Another step closer
Plans under way for new health facilities
RANKIN INLET (Sep 02/98) - The health facilities planned for Arviat and Rankin Inlet are becoming more of a reality for residents in the region.
The functional plan for the Arviat facility is expected to be approved by the GNWT in the next few weeks and the review for the Rankin Inlet facility will likely be completed by the end of September, according to Keewatin Regional Health Board officials. These documents outline the services each of the two facilities will provide for patients.
Construction will begin next spring for the Arviat health centre. However, the regional health centre in Rankin Inlet isn't expected to open its doors for patients until Jan. 1, 2001, said interim chief executive officer Jack MacKinnon at the board's meeting last week.
After the Rankin Inlet facility plan is approved by the Department of Health and Social Services sometime this fall, the project will enter the design phase and the request for proposals will go out for contractors.
"The department has some tight timelines," said MacKinnon.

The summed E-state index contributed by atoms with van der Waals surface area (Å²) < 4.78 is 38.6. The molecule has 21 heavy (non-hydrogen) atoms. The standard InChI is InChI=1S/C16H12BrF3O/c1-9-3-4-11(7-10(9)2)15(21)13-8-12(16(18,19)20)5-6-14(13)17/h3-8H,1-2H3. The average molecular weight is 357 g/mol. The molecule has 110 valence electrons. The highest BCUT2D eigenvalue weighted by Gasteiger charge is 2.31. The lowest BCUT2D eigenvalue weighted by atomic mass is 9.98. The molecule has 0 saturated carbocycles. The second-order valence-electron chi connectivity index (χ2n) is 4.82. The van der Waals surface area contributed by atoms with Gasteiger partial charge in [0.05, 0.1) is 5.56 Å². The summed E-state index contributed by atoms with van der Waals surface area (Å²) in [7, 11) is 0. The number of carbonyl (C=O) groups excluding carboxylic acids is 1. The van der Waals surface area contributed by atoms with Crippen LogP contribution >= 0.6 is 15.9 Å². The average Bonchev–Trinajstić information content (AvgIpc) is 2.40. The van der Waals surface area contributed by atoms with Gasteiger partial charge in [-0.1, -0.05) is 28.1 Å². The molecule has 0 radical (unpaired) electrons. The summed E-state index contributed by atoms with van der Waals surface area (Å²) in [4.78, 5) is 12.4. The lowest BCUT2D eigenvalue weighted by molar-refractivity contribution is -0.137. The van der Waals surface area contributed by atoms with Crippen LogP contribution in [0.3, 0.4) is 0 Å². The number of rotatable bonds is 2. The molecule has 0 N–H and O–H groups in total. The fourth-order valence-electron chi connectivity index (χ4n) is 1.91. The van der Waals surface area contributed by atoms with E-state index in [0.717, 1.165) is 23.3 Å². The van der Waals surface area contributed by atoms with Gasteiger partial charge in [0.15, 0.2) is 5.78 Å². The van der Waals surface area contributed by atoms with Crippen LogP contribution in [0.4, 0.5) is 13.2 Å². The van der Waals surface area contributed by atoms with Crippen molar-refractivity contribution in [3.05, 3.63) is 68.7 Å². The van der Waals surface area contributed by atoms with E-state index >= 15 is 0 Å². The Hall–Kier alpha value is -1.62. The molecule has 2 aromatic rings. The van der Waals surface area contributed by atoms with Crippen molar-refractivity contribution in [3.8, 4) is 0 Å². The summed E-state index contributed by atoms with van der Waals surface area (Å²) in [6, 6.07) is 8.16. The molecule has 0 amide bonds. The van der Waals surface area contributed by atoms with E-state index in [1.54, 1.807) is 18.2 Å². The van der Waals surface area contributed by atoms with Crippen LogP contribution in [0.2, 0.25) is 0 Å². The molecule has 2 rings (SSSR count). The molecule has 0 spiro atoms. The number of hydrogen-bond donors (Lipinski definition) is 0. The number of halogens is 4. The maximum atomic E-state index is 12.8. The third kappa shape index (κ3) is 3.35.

KRHB chair Rosie Oolooyuk said that the process seems a little slow, particularly for the Rankin Inlet facility, but maintains that the projects are moving along and are expected to bring long-term improvements to health care in the region.
"We've been waiting long enough in the Keewatin," she said. "We're still waiting, but we're expecting it to happen."
The cost of the Rankin Inlet centre won't be released until after the completion of the functional review later this month.
MacKinnon said that the cost of the Rankin Inlet facility will likely fall somewhere between $9 and $15 million.
Oolooyuk said the board wants a $15 million facility and she said she will do her best to ensure the department of Health and Social Services understands the needs of the region.
"I'll try to make that happen," she added.
Board member Gordon Main of Arviat said that the board has already stipulated that $9 million won't be enough in a meeting in Arviat last May.
"I think we should say it now -- $9 million is not going to cut it," he said.
Board member Jo Kaludjak agreed.
"...$9 million doesn't meet our needs," he said. "If we're going to build a health facility, you have to listen to the needs of the people. The facility has to be $15 million to meet the minimum needs of the region."